Liberal groups outspent conservative ones in so-called “dark money” during the 2018 midterm election, for the first time since 2010.
A report from Issue One, a bipartisan advocacy group, shows that liberal groups spent over half of the $150 million of dark money in the latest election. Conservative groups spend a third of the figure, while nonpartisan groups spent just 15 percent.
Issue One CEO Nick Penniman said that the data showed that the problem of political groups that can spend unlimited money without disclosing their donors is a bipartisan problem.
“As we head into the 2020 presidential election, both parties must reject the opaque ways some of their wealthiest donors are influencing elections,” he said. “Dark money is the most toxic force in politics.”
“As we head into the 2020 presidential election, both parties must reject the opaque ways some of their wealthiest donors are influencing elections. Dark money is the most toxic force in politics.”
Majority Forward, a super PAC affiliated with Senate Minority Leader Chuch Schumer that backed Democratic candidates and ran ads against Republican candidates was responsible for about $1 for every $3 in dark money spending, or $46 million in total.
The group spent more than $8 million to support Democrat Phil Bredesen and defeat now-Tennessee Sen. Marsha Blackburn. The effort failed and the Republican won the race by nearly 10 points.
It also spent $4.5 million each in Indiana and Florida Senate races against Republican candidates Mike Braun and Rick Scott, though both cases the Democrats Joe Donnelly and Bill Nelson lost the elections. More successfully, Majority Forward spent nearly $7 million against Republican Martha McSally who went on to lose to Democrat Kyrsten Sinema.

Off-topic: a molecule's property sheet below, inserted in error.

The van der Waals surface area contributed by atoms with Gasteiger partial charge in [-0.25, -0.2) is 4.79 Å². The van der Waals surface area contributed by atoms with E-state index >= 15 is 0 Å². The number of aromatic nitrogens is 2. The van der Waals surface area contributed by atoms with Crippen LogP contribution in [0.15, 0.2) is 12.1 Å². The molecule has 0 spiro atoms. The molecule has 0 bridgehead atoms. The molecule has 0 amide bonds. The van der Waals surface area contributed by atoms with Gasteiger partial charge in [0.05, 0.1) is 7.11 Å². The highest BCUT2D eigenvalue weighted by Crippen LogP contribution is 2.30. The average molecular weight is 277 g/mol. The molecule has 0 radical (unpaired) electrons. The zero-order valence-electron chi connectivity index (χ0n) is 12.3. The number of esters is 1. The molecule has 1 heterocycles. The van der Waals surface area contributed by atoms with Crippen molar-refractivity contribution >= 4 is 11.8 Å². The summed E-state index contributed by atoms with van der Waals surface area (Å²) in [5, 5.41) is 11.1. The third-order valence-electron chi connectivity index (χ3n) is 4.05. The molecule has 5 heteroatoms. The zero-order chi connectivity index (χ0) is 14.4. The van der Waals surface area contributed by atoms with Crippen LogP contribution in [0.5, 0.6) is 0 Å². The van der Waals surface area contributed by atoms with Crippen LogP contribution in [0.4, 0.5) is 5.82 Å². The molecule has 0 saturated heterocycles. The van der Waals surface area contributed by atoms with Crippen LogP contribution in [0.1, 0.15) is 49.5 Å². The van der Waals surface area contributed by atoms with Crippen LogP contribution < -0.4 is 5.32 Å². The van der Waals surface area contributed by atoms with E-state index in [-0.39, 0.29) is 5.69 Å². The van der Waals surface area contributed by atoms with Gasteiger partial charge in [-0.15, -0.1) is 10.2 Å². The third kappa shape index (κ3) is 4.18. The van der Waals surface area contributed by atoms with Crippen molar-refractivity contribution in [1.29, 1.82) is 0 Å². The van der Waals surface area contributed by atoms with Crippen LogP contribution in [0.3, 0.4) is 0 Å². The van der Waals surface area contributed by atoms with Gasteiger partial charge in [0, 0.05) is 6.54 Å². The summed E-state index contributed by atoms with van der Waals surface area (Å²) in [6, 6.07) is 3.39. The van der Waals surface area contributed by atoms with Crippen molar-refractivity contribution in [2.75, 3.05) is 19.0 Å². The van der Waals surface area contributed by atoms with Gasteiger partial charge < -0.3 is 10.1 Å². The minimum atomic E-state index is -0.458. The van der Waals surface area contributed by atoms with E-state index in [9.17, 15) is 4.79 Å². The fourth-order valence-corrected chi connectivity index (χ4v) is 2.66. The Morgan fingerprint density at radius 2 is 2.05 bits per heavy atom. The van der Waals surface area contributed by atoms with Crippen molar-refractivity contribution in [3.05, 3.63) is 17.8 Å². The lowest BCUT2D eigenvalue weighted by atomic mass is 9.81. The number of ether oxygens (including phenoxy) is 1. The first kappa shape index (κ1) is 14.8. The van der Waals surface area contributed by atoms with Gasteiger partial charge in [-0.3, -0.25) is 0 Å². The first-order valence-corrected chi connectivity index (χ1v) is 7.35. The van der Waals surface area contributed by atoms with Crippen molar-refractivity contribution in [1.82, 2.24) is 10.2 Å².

Another group linked to Schumer, Patriot Majority PAC, also spent nearly $6 million in the election, the report said.
On the Republican side, the Chamber of Commerce directed $12 million to prop up Republican candidates. $11 million was also spent by the National Association of Realtors which supported candidates on both sides.
The record spending by liberal groups meant that for the first time since the 2010 Citizens United decision, which paved way to unrestricted spending by dark money groups, conservative groups spent less than their liberal counterparts.
According to Issue One, since 2010, such groups spent at least $960 million and will undoubtedly exceed $1 billion during the 2020 election.
OpenSecrets.org defines dark money as "political spending meant to influence the decision of a voter, where the donor is not disclosed and the source of the money is unknown." It can refer to money spent by a political nonprofit or a super PAC. The practice is legal, though watchdogs complain that more transparency is needed in campaign funding.